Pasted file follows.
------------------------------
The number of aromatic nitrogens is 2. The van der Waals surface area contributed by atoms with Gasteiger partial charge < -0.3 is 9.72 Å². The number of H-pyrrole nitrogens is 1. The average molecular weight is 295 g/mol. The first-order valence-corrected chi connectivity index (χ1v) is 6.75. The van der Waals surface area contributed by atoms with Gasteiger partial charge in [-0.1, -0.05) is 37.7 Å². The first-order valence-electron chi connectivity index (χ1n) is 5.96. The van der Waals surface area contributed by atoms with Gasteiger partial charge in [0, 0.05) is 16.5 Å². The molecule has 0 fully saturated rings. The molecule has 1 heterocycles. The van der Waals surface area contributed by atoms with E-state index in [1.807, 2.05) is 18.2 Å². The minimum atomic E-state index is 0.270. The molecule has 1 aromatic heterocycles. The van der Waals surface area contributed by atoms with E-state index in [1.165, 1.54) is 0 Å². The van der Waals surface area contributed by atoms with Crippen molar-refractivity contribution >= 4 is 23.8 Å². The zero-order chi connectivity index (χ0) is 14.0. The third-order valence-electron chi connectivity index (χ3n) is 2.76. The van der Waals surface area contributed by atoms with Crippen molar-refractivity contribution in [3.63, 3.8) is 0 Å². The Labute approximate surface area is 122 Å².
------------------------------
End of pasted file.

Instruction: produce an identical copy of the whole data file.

The number of aromatic nitrogens is 2. The van der Waals surface area contributed by atoms with Gasteiger partial charge < -0.3 is 9.72 Å². The number of H-pyrrole nitrogens is 1. The average molecular weight is 295 g/mol. The first-order valence-corrected chi connectivity index (χ1v) is 6.75. The van der Waals surface area contributed by atoms with Gasteiger partial charge in [-0.1, -0.05) is 37.7 Å². The first-order valence-electron chi connectivity index (χ1n) is 5.96. The van der Waals surface area contributed by atoms with Gasteiger partial charge in [0, 0.05) is 16.5 Å². The molecule has 0 fully saturated rings. The molecule has 1 heterocycles. The van der Waals surface area contributed by atoms with E-state index in [1.807, 2.05) is 18.2 Å². The minimum atomic E-state index is 0.270. The molecule has 1 aromatic heterocycles. The van der Waals surface area contributed by atoms with E-state index in [1.165, 1.54) is 0 Å². The van der Waals surface area contributed by atoms with Crippen molar-refractivity contribution >= 4 is 23.8 Å². The zero-order chi connectivity index (χ0) is 14.0. The third-order valence-electron chi connectivity index (χ3n) is 2.76. The van der Waals surface area contributed by atoms with Crippen molar-refractivity contribution in [3.63, 3.8) is 0 Å². The Labute approximate surface area is 122 Å².